R4Respect is a violence prevention program in which young people challenge harmful and violence supportive attitudes among young people to promote respectful relationships. The program has four main pillars of action:

  1. youth-led peer-to-peer respectful relationships education sessions;
  2. a social media strategy;
  3. community events; and
  4. law reform and advocacy for young people.

R4Respect was established to counter men’s violence against women. This aim has broadened to encompass gender-based violence in the interpersonal context, rather than collective and institutional violence. The focus is on efforts to prevent and reduce forms of violence and abuse between individuals, peers or small numbers of people, such as domestic or intimate partner violence, online abuse, rape and sexual assault, and sexual harassment. The R4Respect model draws inspiration from international movements that promote young people as agents of positive change on major health and well-being issues (United Nations Children’s Fund, 2012;United Nations Development Program, 2018). The aim of R4Respect is to challenge attitudes and behaviours that foster gender inequality and disrespect for those who do not fit the white male and dominant identity. This form of masculinity — based on characteristics such as violence, physical strength, suppression of emotion, devaluation of women and domination—is described as toxic masculinity (Elliott, 2018; PettyJohn, Muzzey, Maas, & McCauley, 2018). The work of R4Respect is based on a gender-based framework consistent with the Council of Australian Governments’ National Plan to Reduce Violence against Women and their Children (the National Plan) (2011). The gender-based framework recognises that men are the primary perpetrators of violence and that male violence will persist while toxic masculinity and gender inequality persist. The R4Respect ‘program logic’ is underpinned by a theoretical framework that:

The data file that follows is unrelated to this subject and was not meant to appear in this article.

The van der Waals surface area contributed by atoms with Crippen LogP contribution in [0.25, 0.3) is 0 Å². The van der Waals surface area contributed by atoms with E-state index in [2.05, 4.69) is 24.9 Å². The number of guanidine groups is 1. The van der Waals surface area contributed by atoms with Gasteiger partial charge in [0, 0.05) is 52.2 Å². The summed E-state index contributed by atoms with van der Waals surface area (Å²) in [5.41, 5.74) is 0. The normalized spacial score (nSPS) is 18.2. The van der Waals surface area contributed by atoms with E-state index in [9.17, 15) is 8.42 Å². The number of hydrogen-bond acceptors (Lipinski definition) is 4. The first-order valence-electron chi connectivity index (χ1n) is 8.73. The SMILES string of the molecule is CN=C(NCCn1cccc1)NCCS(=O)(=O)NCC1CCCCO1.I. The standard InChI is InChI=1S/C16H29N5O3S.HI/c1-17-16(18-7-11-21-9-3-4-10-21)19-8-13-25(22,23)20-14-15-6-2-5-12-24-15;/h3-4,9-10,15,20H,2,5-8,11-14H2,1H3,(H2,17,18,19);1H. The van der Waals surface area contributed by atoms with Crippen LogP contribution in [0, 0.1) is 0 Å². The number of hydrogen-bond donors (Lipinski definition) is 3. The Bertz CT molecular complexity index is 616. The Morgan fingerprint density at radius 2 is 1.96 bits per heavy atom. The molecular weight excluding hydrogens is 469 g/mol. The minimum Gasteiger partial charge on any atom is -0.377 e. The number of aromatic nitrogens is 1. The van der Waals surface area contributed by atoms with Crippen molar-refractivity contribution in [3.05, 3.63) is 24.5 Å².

1. addresses the links between gender, power and violence; and
  2. guides young people as active agents of social change


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ANROWS Research report 02/2019